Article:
At hearings today before the Senate Commerce Committee, Mr. Copps, one of two Democrats on the five-member FCC, said the agency’s current renewal procedures are so lax that they essentially amount to automatic renewal for incumbent broadcasters. “It’s a farce,” Mr. Copps said. To add heft to the process, he said he plans to organize field hearings in communities around the country as license renewals for stations start coming due this fall.
“How can we know if licensees are serving their local communities without hearing from the local community?” Mr. Copps said. “I intend to go to local communities to listen and to learn.”
Also at the hearings, Sen. John McCain, R-Ariz., the committee’s chairman, said he is considering sponsoring legislation that would reduce broadcast license terms from eight years to three and shift more of the burden to licensees to demonstrate why a license renewal is warranted.
Sen. McCain also said he plans to introduce legislation next week that would require broadcasters to provide some coverage of political candidates and issues. Versions of the bill he has introduced previously also would have required broadcasters to pay spectrum fees to help underwrite political ads. “The purpose of the legislation is to increase the flow of political information in broadcast media and to reduce the cost to candidates of reaching voters,” Sen. McCain said. Mr. Copps used a similar series of agency field hearings to publicize the efforts of his GOP agency colleagues to relax the agency’s media ownership restrictions.
Also at the hearings, the Lear Center for Local News Archive and the Alliance for Better Campaigns released studies that said six out of 10 top-rated news broadcasts contained no campaign coverage whatsoever in the seven weeks leading up to last year’s elections and that stations
jacked up the prices of candidate ads by more than 50 percent in the two months before the vote. Dennis Wharton, a spokesman for the National Association of Broadcasters, said the Lear study is misleading because it failed to consider debate time offered by broadcasters and because it failed to examine early afternoon newscasts, Sunday morning talk shows and programs such as ABC’s “Nightline.”
“To my knowledge, there has not been one finding by the FCC that stations overcharge candidates,” Mr. Wharton added.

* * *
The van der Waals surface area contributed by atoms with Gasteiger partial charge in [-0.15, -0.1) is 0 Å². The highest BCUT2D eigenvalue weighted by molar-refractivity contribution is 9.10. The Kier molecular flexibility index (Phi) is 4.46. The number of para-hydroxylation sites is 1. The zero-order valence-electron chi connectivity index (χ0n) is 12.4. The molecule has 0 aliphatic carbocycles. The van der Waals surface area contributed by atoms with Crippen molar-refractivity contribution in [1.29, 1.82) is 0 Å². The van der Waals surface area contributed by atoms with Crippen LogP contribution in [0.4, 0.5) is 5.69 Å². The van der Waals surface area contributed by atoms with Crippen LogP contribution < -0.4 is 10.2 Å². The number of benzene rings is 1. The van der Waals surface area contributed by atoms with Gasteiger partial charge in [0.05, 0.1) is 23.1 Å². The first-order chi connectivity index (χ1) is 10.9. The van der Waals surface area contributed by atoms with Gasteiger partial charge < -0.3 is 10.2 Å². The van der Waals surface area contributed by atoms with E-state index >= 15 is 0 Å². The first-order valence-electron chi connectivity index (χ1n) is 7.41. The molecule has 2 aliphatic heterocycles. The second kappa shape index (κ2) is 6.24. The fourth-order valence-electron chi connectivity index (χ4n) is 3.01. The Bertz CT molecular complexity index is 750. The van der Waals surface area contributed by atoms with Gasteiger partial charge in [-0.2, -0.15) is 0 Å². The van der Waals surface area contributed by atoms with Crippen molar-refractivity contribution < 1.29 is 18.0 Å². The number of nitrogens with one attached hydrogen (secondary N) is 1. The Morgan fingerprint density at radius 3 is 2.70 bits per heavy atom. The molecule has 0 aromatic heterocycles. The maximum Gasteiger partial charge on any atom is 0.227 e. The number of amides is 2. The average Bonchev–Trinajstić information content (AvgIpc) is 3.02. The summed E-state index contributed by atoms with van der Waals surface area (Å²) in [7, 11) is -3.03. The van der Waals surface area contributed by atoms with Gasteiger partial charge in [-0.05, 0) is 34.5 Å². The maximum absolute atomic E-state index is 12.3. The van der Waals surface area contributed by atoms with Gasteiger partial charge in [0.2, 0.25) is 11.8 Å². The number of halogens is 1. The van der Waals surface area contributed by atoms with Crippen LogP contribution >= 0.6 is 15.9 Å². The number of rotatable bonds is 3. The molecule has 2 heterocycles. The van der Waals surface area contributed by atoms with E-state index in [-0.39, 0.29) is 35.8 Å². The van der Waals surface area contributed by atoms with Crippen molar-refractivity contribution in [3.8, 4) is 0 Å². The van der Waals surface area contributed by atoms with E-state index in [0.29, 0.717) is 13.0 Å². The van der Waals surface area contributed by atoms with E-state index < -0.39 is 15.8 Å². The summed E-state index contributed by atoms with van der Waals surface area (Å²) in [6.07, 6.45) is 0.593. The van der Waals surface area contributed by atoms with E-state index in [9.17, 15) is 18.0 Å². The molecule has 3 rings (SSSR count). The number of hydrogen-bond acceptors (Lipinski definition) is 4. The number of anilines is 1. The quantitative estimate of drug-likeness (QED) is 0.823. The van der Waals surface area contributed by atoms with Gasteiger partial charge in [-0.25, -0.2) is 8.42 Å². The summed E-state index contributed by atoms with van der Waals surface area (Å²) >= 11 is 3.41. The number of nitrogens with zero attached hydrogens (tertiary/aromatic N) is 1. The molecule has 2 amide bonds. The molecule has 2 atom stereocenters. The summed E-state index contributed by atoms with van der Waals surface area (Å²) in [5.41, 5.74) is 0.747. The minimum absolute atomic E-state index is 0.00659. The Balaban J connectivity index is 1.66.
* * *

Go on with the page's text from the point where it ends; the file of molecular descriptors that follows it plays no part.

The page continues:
AOL Time Warner Q2 Profits Tripled: AOL Time Warner on Wednesday said its second-quarter profit almost tripled from a year ago, thanks in part to one-time gains associated with its settlement of a lawsuit with Microsoft and the sale of its 50 percent interest in cable channel Comedy Central. However, the company hinted that the federal probe into the accounting practices at its America Online unit might lead to further earnings restatements.
The media giant, which has been rocked by accounting scandals, mounting debt and a reversal of fortune at its once-hot online unit, reported a profit of nearly $1.1 billion, or 23 cents a share, versus a year-earlier profit of $396 million, or 9 cents a share. Revenue during the period rose 6 percent to $10.8 billion.
“We are firmly on track to meet all the key business objectives for the full year,” Chairman and CEO Richard Parsons said during an earnings call.
Mr. Parsons noted the company was able to reduce its debt by $2 billion to $24.2 billion at the end of the second quarter. And he said the company was on target to continue to generate robust levels of free cash flow this year.
While the online business continued to decline, other divisions, including television and cable, delivered strong growth in the quarter, with revenue at the cable and networks units rising 9 percent to $1.9 billion and 10 percent to nearly $2.2 billion, respectively.
The potential for more earnings restatements developed after the Securities and Exchange Commission, which is investigating how the online unit booked advertising revenue, determined that a $400 million payment made to AOL by German media company Bertelsmann was improperly booked as advertising revenue instead of as a reduction in the purchase price for Bertelsmann’s stake in AOL Europe.
AOL, whose auditors maintain the payment was correctly accounted for as ad revenue, said it won’t proceed with a highly anticipated initial public offering of its cable unit until the matter is resolved. Not that there’s any rush: Mr. Parsons stressed that AOL will be able to meet its balance sheet objectives with or without a cable stock offering.
“Nevertheless, we like the cable business, and going forward, as we think about 2004, 2005 and 2006, we would like to have a bigger footprint,” he said, adding that it might be wise to spin out the cable unit in order to take advantage of any cable industry consolidation.
Cablevision Intros Spanish Tier In NYC Area: Cablevision introduced Wednesday a Spanish-language programming tier in New York that includes on-demand service in Spanish. iO en Espa — ol consists of 30 Spanish-language networks in addition to the Spanish-language networks the operator currently carries: Galavision, Telemundo, Univision and TeleFutura.
The new digital service will feature networks such as CNN Espa — ol, Discovery en Espa — ol, Cartoon Network en Espa — ol, Toon Disney Espa — ol, Fox Sports World Espa — ol and MTV Espa — ol. In addition, the VOD service “World Picks: Latino” contains 20 hours of Spanish-language content from around the world, refreshed regularly. The digital package is available in Brooklyn and the Bronx, N.Y., and Newark and Hudson County, N.J., and costs $14.95 per month.
NFL and IBM In Digital-Media Deal: The National Football League has forged a three-year partnership with IBM to create a next-generation technology platform and develop a digital media strategy for statistics, Web applications, streaming video, e-commerce and on-demand access.
As the technology partner, IBM’s role is to assist the league in designing a digital-asset-management solution for the NFL’s more than 80 years of video, audio and photographic assets. The goal of the partnership is to allow NFL Films, the teams and broadcasters to better manage and distribute content securely. Under the agreement, IBM will also be a charter advertiser for the NFL network, the league’s new programming service debuting Nov.4.